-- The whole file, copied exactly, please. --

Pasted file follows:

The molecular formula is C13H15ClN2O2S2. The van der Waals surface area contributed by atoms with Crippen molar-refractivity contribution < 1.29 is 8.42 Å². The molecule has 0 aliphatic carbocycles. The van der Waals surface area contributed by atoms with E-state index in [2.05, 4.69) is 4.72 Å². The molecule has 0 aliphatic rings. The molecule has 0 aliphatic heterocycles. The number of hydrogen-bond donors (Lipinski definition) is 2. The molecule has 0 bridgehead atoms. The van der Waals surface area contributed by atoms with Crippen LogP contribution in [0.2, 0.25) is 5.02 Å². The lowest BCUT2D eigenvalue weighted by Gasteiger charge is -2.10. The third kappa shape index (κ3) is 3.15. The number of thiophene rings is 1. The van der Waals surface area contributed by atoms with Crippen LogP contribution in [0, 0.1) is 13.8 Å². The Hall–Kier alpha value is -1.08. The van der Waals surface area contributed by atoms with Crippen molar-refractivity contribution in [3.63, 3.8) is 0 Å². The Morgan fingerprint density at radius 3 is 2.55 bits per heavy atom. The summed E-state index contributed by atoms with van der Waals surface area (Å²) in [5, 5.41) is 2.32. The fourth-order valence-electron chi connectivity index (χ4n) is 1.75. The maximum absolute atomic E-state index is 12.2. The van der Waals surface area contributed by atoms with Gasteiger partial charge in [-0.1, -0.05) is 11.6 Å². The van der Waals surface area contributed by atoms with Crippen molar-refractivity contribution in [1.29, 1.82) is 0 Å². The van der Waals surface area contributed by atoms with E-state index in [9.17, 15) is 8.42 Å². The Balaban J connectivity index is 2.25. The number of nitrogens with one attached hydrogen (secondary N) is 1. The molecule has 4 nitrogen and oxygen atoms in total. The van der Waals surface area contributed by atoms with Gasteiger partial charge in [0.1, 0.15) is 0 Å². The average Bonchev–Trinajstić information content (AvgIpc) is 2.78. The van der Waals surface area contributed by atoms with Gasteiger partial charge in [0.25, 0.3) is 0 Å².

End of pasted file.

The molecular formula is C13H15ClN2O2S2. The van der Waals surface area contributed by atoms with Crippen molar-refractivity contribution < 1.29 is 8.42 Å². The molecule has 0 aliphatic carbocycles. The van der Waals surface area contributed by atoms with E-state index in [2.05, 4.69) is 4.72 Å². The molecule has 0 aliphatic rings. The molecule has 0 aliphatic heterocycles. The number of hydrogen-bond donors (Lipinski definition) is 2. The molecule has 0 bridgehead atoms. The van der Waals surface area contributed by atoms with Crippen LogP contribution in [0.2, 0.25) is 5.02 Å². The lowest BCUT2D eigenvalue weighted by Gasteiger charge is -2.10. The third kappa shape index (κ3) is 3.15. The number of thiophene rings is 1. The van der Waals surface area contributed by atoms with Crippen LogP contribution in [0, 0.1) is 13.8 Å². The Hall–Kier alpha value is -1.08. The van der Waals surface area contributed by atoms with Crippen molar-refractivity contribution in [3.63, 3.8) is 0 Å². The Morgan fingerprint density at radius 3 is 2.55 bits per heavy atom. The summed E-state index contributed by atoms with van der Waals surface area (Å²) in [5, 5.41) is 2.32. The fourth-order valence-electron chi connectivity index (χ4n) is 1.75. The maximum absolute atomic E-state index is 12.2. The van der Waals surface area contributed by atoms with Gasteiger partial charge in [-0.1, -0.05) is 11.6 Å². The van der Waals surface area contributed by atoms with Crippen molar-refractivity contribution in [1.29, 1.82) is 0 Å². The van der Waals surface area contributed by atoms with E-state index in [9.17, 15) is 8.42 Å². The Balaban J connectivity index is 2.25. The number of nitrogens with one attached hydrogen (secondary N) is 1. The molecule has 4 nitrogen and oxygen atoms in total. The van der Waals surface area contributed by atoms with Gasteiger partial charge in [0.1, 0.15) is 0 Å². The average Bonchev–Trinajstić information content (AvgIpc) is 2.78. The van der Waals surface area contributed by atoms with Gasteiger partial charge in [0.25, 0.3) is 0 Å².